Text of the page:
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					 Spatial Data

 Spatial data comes in many
 forms. So How does a GIS
work with the data so that it
can put the data in the right
      place on a map?

                            1
                       Outline
• Kinds of spatial data
  – Vector data
     • Points, lines, and polygons
     • Highway maps
  – Raster data and image data
     •   Raster representation of data
     •   Satellite data (Landsat)
     •   Aerial photographs
     •   Digital elevation data
• Real world problems associated converting
  data from earth’s spherical coordinates to
  coordinates on a flat surface
                                               2
       Compare Raster & Vector
  • Vector GIS                        • Raster GIS
     – Objects                               – AREA represented
       represented by:                         by:
         •   points                            • Grid cells
         •   lines                             • one value per cell
         •   polygons                          • Large number
         •   large database each                 thematic layers
             object




Looks like a
   map                                                       Looks like
                                                               what?
                           Forest     road

                           Cropland   stream
                                                                      3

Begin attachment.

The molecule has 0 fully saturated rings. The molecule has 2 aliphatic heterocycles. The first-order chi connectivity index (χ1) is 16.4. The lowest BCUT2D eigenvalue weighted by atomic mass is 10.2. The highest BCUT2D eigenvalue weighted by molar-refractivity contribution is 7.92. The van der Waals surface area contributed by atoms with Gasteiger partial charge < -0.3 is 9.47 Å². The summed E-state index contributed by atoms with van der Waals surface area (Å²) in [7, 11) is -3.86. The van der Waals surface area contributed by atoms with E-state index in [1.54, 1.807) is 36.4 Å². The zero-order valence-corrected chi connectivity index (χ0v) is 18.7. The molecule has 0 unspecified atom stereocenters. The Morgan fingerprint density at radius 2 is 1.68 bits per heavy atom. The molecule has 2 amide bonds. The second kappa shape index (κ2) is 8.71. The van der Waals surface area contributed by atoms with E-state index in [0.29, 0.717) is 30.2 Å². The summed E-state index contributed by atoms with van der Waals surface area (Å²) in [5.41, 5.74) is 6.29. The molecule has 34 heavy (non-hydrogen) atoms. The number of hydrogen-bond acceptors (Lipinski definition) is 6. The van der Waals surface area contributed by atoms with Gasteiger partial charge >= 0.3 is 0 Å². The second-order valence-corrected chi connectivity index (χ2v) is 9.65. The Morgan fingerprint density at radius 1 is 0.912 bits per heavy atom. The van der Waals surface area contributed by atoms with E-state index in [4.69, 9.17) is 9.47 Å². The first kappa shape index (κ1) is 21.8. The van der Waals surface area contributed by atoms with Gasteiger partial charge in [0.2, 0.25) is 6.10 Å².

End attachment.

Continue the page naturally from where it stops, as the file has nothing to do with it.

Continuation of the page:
324
  “Kinds” of GI data
Point




                           2’ resolution
                           rectified aerial
                           photograph

            Aerial Photo

              Landsat 7 image         4
The Digital Elevation Raster




                               5
                Uses
• Vector data is most common because
  you can tie huge databases to
  features
• BUT
• Raster data is very good for
  continuous surfaces like
  – Elevation
• Images (dumb picture) data
                                       6
                 OK…

• Data on the globe is not very useful
  because you can’t put the globe in
  your report
• So you need a 2D map
• Thus you have to convert 3D data to
  2D
• Lets start with the spherical earth …

                                          7
Where are we?   8
   Earth’s Coordinate System
              X is Longitude and is measured
              E and W from Greenwich,
              England. West is negative, East
              is positive
               Y is latitude and is measured N
               and S from the equator. North
               is positive and S is negative.

These are called Geographic Coordinates
                                             9
  X, Y = Longitude, Latitude
                                            90
                 Stretch the top
                                            60
                                            30
Equator                                      0
                                             -30
                                             -60
                                             -90
      -180     Stretch the bottom
             -90        0       +90       +180
               Lines of constant Longitude
               Lines of constant Latitude

                                                   10
  X, Y = Longitude, Latitude
                   90E, 30N         +90, +30
                                           90
                                            60